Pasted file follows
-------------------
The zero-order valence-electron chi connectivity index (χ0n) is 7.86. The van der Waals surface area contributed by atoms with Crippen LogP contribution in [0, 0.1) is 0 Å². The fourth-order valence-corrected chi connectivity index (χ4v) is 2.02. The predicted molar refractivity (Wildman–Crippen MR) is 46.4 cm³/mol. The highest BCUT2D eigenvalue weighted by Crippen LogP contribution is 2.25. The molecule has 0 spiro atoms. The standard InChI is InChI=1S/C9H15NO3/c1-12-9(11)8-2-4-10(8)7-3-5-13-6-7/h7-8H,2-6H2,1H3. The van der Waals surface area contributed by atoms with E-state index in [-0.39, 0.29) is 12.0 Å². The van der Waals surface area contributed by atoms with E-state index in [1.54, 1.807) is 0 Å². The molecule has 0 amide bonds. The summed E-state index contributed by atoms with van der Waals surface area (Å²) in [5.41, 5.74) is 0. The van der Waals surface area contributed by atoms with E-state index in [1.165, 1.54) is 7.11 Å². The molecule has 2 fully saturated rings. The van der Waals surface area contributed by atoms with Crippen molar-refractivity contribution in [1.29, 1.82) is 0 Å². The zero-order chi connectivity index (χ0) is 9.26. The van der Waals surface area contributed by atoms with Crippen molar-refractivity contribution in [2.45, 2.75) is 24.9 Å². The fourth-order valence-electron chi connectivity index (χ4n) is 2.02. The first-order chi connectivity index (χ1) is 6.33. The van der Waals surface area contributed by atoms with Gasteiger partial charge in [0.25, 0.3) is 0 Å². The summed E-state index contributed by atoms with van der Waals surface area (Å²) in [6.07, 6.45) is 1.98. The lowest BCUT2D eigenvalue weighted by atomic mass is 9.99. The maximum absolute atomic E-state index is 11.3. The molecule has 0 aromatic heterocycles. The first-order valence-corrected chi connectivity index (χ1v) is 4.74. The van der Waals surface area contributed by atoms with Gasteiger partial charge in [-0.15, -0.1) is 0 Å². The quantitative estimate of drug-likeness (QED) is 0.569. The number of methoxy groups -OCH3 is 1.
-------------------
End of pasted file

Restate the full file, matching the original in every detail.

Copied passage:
The zero-order valence-electron chi connectivity index (χ0n) is 7.86. The van der Waals surface area contributed by atoms with Crippen LogP contribution in [0, 0.1) is 0 Å². The fourth-order valence-corrected chi connectivity index (χ4v) is 2.02. The predicted molar refractivity (Wildman–Crippen MR) is 46.4 cm³/mol. The highest BCUT2D eigenvalue weighted by Crippen LogP contribution is 2.25. The molecule has 0 spiro atoms. The standard InChI is InChI=1S/C9H15NO3/c1-12-9(11)8-2-4-10(8)7-3-5-13-6-7/h7-8H,2-6H2,1H3. The van der Waals surface area contributed by atoms with E-state index in [-0.39, 0.29) is 12.0 Å². The van der Waals surface area contributed by atoms with E-state index in [1.54, 1.807) is 0 Å². The molecule has 0 amide bonds. The summed E-state index contributed by atoms with van der Waals surface area (Å²) in [5.41, 5.74) is 0. The van der Waals surface area contributed by atoms with E-state index in [1.165, 1.54) is 7.11 Å². The molecule has 2 fully saturated rings. The van der Waals surface area contributed by atoms with Crippen molar-refractivity contribution in [1.29, 1.82) is 0 Å². The zero-order chi connectivity index (χ0) is 9.26. The van der Waals surface area contributed by atoms with Crippen molar-refractivity contribution in [2.45, 2.75) is 24.9 Å². The fourth-order valence-electron chi connectivity index (χ4n) is 2.02. The first-order chi connectivity index (χ1) is 6.33. The van der Waals surface area contributed by atoms with Gasteiger partial charge in [0.25, 0.3) is 0 Å². The summed E-state index contributed by atoms with van der Waals surface area (Å²) in [6.07, 6.45) is 1.98. The lowest BCUT2D eigenvalue weighted by atomic mass is 9.99. The maximum absolute atomic E-state index is 11.3. The molecule has 0 aromatic heterocycles. The first-order valence-corrected chi connectivity index (χ1v) is 4.74. The van der Waals surface area contributed by atoms with Gasteiger partial charge in [-0.15, -0.1) is 0 Å². The quantitative estimate of drug-likeness (QED) is 0.569. The number of methoxy groups -OCH3 is 1.